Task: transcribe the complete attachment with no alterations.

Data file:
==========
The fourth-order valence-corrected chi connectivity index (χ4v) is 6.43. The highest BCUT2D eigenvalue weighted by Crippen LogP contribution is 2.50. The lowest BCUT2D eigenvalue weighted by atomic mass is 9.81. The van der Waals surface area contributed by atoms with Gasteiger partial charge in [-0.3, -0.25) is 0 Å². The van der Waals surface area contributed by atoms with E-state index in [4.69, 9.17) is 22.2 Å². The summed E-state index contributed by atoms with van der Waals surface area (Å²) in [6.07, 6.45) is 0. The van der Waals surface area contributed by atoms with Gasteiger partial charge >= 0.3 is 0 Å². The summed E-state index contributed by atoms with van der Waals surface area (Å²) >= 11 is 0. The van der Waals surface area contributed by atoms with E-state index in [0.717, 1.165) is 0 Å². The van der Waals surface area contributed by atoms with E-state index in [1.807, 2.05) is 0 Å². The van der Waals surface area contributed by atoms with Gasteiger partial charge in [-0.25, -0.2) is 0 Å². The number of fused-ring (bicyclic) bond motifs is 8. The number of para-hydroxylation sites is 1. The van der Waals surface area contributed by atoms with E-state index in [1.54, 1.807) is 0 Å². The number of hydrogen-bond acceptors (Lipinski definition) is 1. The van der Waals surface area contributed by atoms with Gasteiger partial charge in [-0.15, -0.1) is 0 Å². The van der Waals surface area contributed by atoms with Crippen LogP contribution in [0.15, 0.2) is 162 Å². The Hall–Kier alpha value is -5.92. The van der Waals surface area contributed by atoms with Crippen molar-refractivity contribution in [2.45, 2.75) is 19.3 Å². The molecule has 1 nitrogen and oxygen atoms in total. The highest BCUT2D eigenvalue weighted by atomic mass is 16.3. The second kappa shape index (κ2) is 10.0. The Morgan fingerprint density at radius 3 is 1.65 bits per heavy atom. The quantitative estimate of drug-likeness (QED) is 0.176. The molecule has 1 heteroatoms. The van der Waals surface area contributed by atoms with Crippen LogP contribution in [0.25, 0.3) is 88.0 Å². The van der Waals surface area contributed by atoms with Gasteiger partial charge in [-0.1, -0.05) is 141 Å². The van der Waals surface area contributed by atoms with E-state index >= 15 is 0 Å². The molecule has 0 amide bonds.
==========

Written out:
The fourth-order valence-corrected chi connectivity index (χ4v) is 6.43. The highest BCUT2D eigenvalue weighted by Crippen LogP contribution is 2.50. The lowest BCUT2D eigenvalue weighted by atomic mass is 9.81. The van der Waals surface area contributed by atoms with Gasteiger partial charge in [-0.3, -0.25) is 0 Å². The van der Waals surface area contributed by atoms with E-state index in [4.69, 9.17) is 22.2 Å². The summed E-state index contributed by atoms with van der Waals surface area (Å²) in [6.07, 6.45) is 0. The van der Waals surface area contributed by atoms with Gasteiger partial charge >= 0.3 is 0 Å². The summed E-state index contributed by atoms with van der Waals surface area (Å²) >= 11 is 0. The van der Waals surface area contributed by atoms with E-state index in [0.717, 1.165) is 0 Å². The van der Waals surface area contributed by atoms with E-state index in [1.807, 2.05) is 0 Å². The van der Waals surface area contributed by atoms with Gasteiger partial charge in [-0.25, -0.2) is 0 Å². The number of fused-ring (bicyclic) bond motifs is 8. The number of para-hydroxylation sites is 1. The van der Waals surface area contributed by atoms with E-state index in [1.54, 1.807) is 0 Å². The number of hydrogen-bond acceptors (Lipinski definition) is 1. The van der Waals surface area contributed by atoms with Gasteiger partial charge in [-0.15, -0.1) is 0 Å². The van der Waals surface area contributed by atoms with Crippen LogP contribution in [0.15, 0.2) is 162 Å². The Hall–Kier alpha value is -5.92. The van der Waals surface area contributed by atoms with Crippen molar-refractivity contribution in [2.45, 2.75) is 19.3 Å². The molecule has 1 nitrogen and oxygen atoms in total. The highest BCUT2D eigenvalue weighted by atomic mass is 16.3. The second kappa shape index (κ2) is 10.0. The Morgan fingerprint density at radius 3 is 1.65 bits per heavy atom. The quantitative estimate of drug-likeness (QED) is 0.176. The molecule has 1 heteroatoms. The van der Waals surface area contributed by atoms with Crippen LogP contribution in [0.25, 0.3) is 88.0 Å². The van der Waals surface area contributed by atoms with Gasteiger partial charge in [-0.1, -0.05) is 141 Å². The van der Waals surface area contributed by atoms with E-state index >= 15 is 0 Å². The molecule has 0 amide bonds.